With respect to the evaluation component, the bill included language allowing the Corporation to dedicate up to 5 percent of the funds available to the program “to support, directly or through contract with an independent entity, research and evaluation activities to evaluate the eligible entities and community organizations receiving grants … and the initiatives supported by the grants.”

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Today marks the official launch of the It’s Your World blog, co-hosted by the World Affairs Council of Northern California and the Global Philanthropy Forum. We look forward to taking you behind the scenes of these organizations as we explore international issues and encourage the involvement of philanthropists in opportunities that transcend borders.

Sound like too much fun? It is, and there’s more. As you can see in some of our recent posts, we plan to spice up the blog with videos from our past events and other videos related to our work. One day you might see a moving presentation and musical performance by an artist like Annie Lennox; the next you may find an interview with Bill Gates about his philanthropic efforts. You might find a speech by Former Labor Secretary Robert Reich on the future course of global capitalism and its impact on democratic decision making or a discussion with foreign policy expert Robert Kagan about the future of U.S. foreign policy under President Obama.

To keep things from getting too wonky, we’ll also throw in some cool performances — like this one – from around the world.

Another one of our goals is to write about some of the amazing work being conducted by “social entrepreneurs,” non-profit organizations, and philanthropic foundations to address crises and matters of concern around the globe. Too many of these efforts go unnoticed and we plan to do our part to reverse this trend. If you come across any news articles or other forms of media highlighting this kind of work, please feel free to forward them along to policyandphilanthropy@gmail.com. We would be happy to receive links to cool musical performances, too.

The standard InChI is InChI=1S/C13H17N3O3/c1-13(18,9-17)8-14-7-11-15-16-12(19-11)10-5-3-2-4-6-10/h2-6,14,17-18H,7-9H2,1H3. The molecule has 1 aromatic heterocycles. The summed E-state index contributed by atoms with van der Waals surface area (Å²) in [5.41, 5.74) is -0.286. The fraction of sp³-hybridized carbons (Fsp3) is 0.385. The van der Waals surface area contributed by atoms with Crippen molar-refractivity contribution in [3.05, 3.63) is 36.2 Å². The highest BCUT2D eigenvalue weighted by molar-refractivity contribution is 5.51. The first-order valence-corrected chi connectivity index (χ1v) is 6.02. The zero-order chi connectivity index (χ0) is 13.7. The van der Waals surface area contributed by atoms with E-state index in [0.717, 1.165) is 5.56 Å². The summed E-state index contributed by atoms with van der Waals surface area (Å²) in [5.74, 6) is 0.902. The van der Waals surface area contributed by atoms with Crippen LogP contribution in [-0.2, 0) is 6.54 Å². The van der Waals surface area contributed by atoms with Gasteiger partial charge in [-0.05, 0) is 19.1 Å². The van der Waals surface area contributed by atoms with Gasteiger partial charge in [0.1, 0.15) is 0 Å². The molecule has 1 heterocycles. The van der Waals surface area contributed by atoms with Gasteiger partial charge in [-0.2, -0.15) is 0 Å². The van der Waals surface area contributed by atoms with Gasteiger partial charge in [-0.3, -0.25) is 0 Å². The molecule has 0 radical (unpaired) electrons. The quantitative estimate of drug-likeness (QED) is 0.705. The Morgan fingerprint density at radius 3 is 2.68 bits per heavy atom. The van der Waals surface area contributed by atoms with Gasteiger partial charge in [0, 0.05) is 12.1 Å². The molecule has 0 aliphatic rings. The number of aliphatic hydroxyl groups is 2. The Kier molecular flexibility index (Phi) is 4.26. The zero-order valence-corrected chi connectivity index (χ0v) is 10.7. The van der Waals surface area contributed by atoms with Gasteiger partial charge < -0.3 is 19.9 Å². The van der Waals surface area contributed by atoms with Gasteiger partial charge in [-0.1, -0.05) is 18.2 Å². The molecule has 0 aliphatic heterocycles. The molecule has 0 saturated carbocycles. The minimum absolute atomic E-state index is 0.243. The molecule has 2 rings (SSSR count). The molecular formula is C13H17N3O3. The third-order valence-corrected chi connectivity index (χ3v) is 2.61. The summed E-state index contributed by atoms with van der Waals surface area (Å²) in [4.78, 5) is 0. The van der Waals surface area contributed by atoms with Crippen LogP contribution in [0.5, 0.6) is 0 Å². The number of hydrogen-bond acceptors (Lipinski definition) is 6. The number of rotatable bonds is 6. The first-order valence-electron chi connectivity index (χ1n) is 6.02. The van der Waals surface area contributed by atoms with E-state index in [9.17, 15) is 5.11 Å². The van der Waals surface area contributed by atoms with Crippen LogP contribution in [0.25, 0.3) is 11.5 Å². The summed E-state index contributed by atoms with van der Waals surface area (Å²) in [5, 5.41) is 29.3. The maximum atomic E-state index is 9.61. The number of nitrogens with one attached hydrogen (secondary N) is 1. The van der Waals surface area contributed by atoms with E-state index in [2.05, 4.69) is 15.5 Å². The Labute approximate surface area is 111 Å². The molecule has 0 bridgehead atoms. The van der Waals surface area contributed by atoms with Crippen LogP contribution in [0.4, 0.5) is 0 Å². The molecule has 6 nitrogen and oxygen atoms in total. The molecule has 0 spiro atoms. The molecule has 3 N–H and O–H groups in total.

Overall, we want this blog to be a place where people come to satisfy and stimulate their interest in global affairs. Because more than anything else, we want to emphasize and nurture the idea that we live in an interconnected age and we must be engaged beyond our borders. It is, quite literally, your world.

So bookmark this blog and come back often. Comment freely. Visit some of the other great blogs listed on our blogroll. And if you have a blog or site of your own, we would be honored and appreciative if you expressed some interconnected love with a link back us. The more people we can reach, the better.

Thanks for stopping by. We look forward to seeing you again.

– The Blog Team

P.S. With a nod to pop culture, we would be remiss if we didn’t do something to honor the fiftieth anniversary of “The Day the Music Died,” as it was on this date in 1959 that a plane carrying Buddy Holly, Richie Valens, and J.P. “The Big Bopper” Richardson crashed in a field in Iowa. So with that in mind, we include for you here a live version of “American Pie” by Don McLean:

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Roots of Peace, founded by Heidi Kuhn, is an organization that works to unearth dangerous landmines in war-torn countries, and then to build sustainable crops on the land once too dangerous to traverse. In so doing, they empower the local communities scarred by these inhumane weapons, and “transform the scars of conflict into the roots of peace.” Heidi Kuhn founded the organization in 1997 and serves as its CEO. She participated in our “Meet the Social Entrepreneurs” session at the Global Philanthropy Forum conference last April, where she partnered with other GPF-ers to expand her work in SE Asia. Heidi was also a 2006 Skoll Social Entrepreneur, and they feature her in their blog for the high praise Roots of Peace received this month from the Afghan government.

We look forward to watching them grow!

The video below shows highlights of Heidi’s work in Afghanistan with Roots of Peace, and of her meeting with Afghan President Hamid Karzai.

Vodpod videos no longer available.

more about “GPF Social Entrepreneur in the news -…“, posted with vodpod